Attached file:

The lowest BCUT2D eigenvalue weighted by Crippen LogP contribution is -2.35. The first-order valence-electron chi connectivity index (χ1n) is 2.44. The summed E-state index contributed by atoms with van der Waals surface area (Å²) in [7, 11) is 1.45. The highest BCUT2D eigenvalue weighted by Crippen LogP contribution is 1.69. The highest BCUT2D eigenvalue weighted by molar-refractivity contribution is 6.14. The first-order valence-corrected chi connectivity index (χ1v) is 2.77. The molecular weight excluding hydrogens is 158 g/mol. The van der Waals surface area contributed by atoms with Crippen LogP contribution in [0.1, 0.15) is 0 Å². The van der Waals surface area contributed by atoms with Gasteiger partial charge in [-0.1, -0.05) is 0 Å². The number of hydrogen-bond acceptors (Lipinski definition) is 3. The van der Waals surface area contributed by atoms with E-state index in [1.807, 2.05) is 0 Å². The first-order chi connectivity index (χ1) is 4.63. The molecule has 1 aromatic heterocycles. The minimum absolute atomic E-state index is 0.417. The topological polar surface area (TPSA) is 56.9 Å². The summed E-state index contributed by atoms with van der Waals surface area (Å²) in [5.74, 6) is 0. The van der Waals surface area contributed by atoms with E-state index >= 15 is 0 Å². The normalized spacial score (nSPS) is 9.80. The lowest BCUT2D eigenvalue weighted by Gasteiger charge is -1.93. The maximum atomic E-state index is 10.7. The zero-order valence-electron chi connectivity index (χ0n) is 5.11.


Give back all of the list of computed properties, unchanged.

The lowest BCUT2D eigenvalue weighted by Crippen LogP contribution is -2.35. The first-order valence-electron chi connectivity index (χ1n) is 2.44. The summed E-state index contributed by atoms with van der Waals surface area (Å²) in [7, 11) is 1.45. The highest BCUT2D eigenvalue weighted by Crippen LogP contribution is 1.69. The highest BCUT2D eigenvalue weighted by molar-refractivity contribution is 6.14. The first-order valence-corrected chi connectivity index (χ1v) is 2.77. The molecular weight excluding hydrogens is 158 g/mol. The van der Waals surface area contributed by atoms with Crippen LogP contribution in [0.1, 0.15) is 0 Å². The van der Waals surface area contributed by atoms with Gasteiger partial charge in [-0.1, -0.05) is 0 Å². The number of hydrogen-bond acceptors (Lipinski definition) is 3. The van der Waals surface area contributed by atoms with E-state index in [1.807, 2.05) is 0 Å². The first-order chi connectivity index (χ1) is 4.63. The molecule has 1 aromatic heterocycles. The minimum absolute atomic E-state index is 0.417. The topological polar surface area (TPSA) is 56.9 Å². The summed E-state index contributed by atoms with van der Waals surface area (Å²) in [5.74, 6) is 0. The van der Waals surface area contributed by atoms with E-state index >= 15 is 0 Å². The normalized spacial score (nSPS) is 9.80. The lowest BCUT2D eigenvalue weighted by Gasteiger charge is -1.93. The maximum atomic E-state index is 10.7. The zero-order valence-electron chi connectivity index (χ0n) is 5.11.